When director Jean-Jacques Annaud first announced that he would be making a film adaptation of THE NAME OF THE ROSE — airing on Sundance Channel this Sunday at 10:05PM — many were perplexed, if not aghast. Umberto Eco’s thick historical novel was a gripping medieval mystery, true, but it was also a dense meditation on linguistics, theology, the legacy of the Classical Age and history in general, from a proud academic who had previously been known mainly for his brilliant books and essays about semiotics, literary theory and aesthetics. The novel was a remarkable combination of page-turning suspense and heady philosophy —- how on earth would it translate to film, and a big-budget one at that?
You’ve got to give the Fifty Shades of Grey books credit. The erotic trilogy by E.L. James has single-handedly made BDSM mainstream (now everyone knows what a safe word is), been a boon to the sex-toy industry (hello, love beads!) and improved the sex lives of many a long-married couple (a chapter a day will keep the couple’s therapist away!). But that doesn’t mean the series is without its faults, or that there aren’t better depictions of BDSM relationships in popular culture — or at the very least, one better depiction. The 2002 indie film SECRETARY, a Sundance favorite, blows Fifty out of the water, if you ask us. Here’s why.
There’s nothing like a loud, snarling film to bring out your deviant inner fist pump. Ever since Bill Haley hit the big screen urging kids to rock around the clock, we’ve been relying on movies as vicarious views into rebellious rock, meaningless sex and recreational drug use. (And perhaps a few of us have even tried one or two of those ourselves…)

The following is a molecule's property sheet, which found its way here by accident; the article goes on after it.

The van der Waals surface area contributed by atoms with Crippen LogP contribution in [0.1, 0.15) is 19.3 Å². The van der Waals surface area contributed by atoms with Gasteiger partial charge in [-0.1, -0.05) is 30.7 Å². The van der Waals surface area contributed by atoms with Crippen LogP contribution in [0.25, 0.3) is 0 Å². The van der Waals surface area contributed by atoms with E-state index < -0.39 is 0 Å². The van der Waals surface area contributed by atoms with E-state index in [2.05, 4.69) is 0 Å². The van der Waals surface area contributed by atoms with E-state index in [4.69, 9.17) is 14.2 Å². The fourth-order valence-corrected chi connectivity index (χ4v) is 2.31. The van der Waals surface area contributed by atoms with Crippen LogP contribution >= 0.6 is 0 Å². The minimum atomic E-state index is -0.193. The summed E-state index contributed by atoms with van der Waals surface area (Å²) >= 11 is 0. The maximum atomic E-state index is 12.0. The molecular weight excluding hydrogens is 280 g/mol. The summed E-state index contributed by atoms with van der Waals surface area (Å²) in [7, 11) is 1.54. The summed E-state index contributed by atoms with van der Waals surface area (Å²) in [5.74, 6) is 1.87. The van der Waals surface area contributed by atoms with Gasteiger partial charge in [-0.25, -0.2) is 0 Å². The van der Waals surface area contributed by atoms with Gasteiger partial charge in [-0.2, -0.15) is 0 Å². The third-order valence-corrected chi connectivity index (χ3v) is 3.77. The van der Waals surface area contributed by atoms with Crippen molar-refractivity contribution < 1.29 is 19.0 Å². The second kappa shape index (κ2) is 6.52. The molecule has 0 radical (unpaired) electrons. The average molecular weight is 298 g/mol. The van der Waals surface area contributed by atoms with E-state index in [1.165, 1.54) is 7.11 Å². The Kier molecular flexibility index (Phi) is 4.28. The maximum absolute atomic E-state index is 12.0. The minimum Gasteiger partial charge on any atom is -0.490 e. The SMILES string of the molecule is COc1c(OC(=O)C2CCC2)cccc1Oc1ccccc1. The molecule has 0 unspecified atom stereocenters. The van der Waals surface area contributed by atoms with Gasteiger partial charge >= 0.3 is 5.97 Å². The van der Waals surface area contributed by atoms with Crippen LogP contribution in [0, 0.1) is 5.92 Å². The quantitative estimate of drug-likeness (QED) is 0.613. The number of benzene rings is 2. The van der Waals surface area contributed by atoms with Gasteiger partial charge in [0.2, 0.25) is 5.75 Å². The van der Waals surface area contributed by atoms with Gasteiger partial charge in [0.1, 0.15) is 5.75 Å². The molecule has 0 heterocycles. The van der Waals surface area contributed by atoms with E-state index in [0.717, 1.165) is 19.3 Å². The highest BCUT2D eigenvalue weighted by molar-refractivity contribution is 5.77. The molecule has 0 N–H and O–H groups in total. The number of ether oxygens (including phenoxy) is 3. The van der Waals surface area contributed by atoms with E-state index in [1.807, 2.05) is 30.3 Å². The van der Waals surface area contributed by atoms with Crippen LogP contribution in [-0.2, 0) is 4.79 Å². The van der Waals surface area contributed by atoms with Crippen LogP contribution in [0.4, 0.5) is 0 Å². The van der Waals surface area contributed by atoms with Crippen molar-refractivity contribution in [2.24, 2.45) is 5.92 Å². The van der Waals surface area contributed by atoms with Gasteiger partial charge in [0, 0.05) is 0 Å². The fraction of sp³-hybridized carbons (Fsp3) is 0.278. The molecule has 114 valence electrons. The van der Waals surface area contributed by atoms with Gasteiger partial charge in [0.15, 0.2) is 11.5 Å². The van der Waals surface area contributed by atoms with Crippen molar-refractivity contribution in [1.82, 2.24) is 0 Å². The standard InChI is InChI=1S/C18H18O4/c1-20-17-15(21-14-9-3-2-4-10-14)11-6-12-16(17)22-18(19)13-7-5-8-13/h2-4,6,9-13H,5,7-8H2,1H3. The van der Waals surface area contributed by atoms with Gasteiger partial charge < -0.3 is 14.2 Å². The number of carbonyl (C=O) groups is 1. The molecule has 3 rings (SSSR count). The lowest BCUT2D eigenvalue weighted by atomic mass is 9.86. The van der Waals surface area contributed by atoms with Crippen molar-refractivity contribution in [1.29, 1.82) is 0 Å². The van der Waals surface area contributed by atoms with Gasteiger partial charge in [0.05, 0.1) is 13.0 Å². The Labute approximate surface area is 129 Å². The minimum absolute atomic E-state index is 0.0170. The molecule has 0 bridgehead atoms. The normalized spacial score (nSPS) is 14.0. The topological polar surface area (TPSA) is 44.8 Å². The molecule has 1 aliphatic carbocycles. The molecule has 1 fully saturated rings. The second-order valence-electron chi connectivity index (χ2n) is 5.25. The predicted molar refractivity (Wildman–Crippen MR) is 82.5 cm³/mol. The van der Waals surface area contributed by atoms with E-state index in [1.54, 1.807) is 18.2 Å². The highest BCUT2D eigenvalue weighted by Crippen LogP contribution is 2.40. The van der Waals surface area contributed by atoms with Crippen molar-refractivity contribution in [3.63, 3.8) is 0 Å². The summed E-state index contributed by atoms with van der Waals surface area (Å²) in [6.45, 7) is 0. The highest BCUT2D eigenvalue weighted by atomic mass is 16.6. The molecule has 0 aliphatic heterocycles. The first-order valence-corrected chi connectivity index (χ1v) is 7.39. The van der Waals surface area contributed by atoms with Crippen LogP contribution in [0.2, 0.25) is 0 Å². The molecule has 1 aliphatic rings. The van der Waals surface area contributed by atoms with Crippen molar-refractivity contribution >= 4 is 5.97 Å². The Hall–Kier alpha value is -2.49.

Every week there are dozens of film news stories. We read them all and bring you the five most important ones in the single most important blog post you’ll ever read (today [at this moment]). This week: the festival circuit in full swing, Ben Affleck in full auteur mode and Dirty Harry, full-on crazy.
That Joy Division was able to lay a groundwork for experimental rock music that still resonates today is no surprise. Though it is no small feat. And much of it had to do with frontman Ian Curtis, who had the talent, discipline and mortal anxiety to convey a sentiment in his music that has influenced artists as diverse as Talking Heads, Sleater-Kinney, Sonic Youth, U2, the Yeah Yeah Yeahs and Danny Brown. Anton Corbijn’s film CONTROL, which airs tonight at 8P, sheds light on the brief and dark life of Ian Curtis, who left the world his legacy at the spry age of 23.
It was, at the time, the pinnacle of Amy Adams’ career.
By 2005, Adams had appeared in a handful of television shows (The West Wing, Smallville) and logged a minor role in Steven Spielberg’s CATCH ME IF YOU CAN. But her open-hearted performance as sweet and simple pregnant Southerner Ashley in Phil Morrison’s JUNEBUG put her on the map, establishing her as one of the brightest new stars in Hollywood. The buzz began with a Special Jury Prize at the 2005 Sundance Film Festival, and continued as she won an Independent Spirit Award, multiple critics’ group nominations, a Critics’ Choice Award and an Oscar nomination.